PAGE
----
Fish, Omega-3 Fatty Acids, and Alzheimer’s Disease.

Date:

28-Jul-2003

Source

Archives of Neurology

Related Monographs

Consumer Data: Fish Oil Omega-3 Fatty Acids
Professional Data: Fish Oil Omega-3 Fatty Acids

Article

Fish oil contains both eicosapentaenoic acid (EPA) and docosahexaenoic acid (DHA). Both of these are members of omega-3 family of fatty acids and are different from the omega-3 fatty acids found in oils from vegetable sources. In the late 1970s, scientists learned that the native Inuits in Greenland, who consumed a diet very high in omega-3 fatty acids, had surprisingly low rates of heart attacks. Since that time thousands of scientific studies have evaluated the multiple ways that omega-3 fatty acids promotes not only cardiovascular health, but also the healthy functioning of many other biological activities. Many Americans don't get enough of it in their diets. One reason is that omega-3 oils are very susceptible to spoilage and so many food manufacturers remove it to keep products fresh. Another reason is that omega-3 oils mostly come from cold water fish and wild game— something most Americans don't eat in great quantities. The body can manufacture EPA and DHA by conversions from linolenic acid.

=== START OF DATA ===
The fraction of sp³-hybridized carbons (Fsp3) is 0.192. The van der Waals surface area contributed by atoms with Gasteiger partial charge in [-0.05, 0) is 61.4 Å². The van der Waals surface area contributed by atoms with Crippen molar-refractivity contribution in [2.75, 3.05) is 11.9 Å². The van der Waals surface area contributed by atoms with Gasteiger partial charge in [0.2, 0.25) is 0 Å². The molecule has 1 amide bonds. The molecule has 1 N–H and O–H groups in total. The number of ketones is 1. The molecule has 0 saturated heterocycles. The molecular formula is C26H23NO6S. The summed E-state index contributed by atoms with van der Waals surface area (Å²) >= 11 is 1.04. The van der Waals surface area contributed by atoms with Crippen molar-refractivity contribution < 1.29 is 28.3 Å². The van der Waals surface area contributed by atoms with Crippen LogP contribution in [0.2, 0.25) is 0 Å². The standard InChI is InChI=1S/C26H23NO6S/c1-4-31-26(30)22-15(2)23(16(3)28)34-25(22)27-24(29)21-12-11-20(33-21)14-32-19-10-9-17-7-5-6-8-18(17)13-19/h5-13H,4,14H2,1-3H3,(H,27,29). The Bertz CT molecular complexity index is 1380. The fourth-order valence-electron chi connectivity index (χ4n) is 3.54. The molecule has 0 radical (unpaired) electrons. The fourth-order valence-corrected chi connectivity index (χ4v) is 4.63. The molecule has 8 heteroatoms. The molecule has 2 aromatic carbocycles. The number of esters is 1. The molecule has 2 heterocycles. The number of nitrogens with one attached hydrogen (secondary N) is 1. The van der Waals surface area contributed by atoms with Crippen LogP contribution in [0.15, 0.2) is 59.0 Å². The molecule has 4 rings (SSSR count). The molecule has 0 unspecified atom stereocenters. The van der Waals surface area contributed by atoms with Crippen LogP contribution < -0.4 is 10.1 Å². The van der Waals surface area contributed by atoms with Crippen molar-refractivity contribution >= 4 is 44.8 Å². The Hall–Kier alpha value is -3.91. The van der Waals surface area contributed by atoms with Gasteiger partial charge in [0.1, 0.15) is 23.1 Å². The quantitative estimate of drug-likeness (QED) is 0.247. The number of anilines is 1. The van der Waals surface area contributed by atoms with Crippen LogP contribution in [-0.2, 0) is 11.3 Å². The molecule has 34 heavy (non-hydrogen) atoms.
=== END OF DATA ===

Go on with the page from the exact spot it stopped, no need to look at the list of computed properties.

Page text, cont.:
Animal studies have shown that consumption of fish or omega-3 fatty acids can improve functions of the brain. A recent study published in the Archives of Neurology investigated the potential role of omega-3 in Alzheimer’s disease (AD). This 7-year study included 815 Alzheimer’s-free participants aged 65 to 94 years of age. Dietary intake was recorded through food questionnaires. Out of the 815 participants, 131 developed AD. After analyzing dietary intake, the researchers found that those who had fish once a week or more had a 60% decreased risk of AD when compared to those who did not regularly eat fish. In addition, the researchers found that DHA was associated with a lower risk, but EPA was not. The authors concluded that, “dietary intake of n-3 fatty acids and weekly consumption of fish may reduce the risk of incident Alzheimer disease.”1

References

1. Morris MC, et al. Onsumption of Fish and n-3 Fatty Acids and Risk of Incident Alzheimer Disease. Arch Neurol. Jul 2003;60:940-6.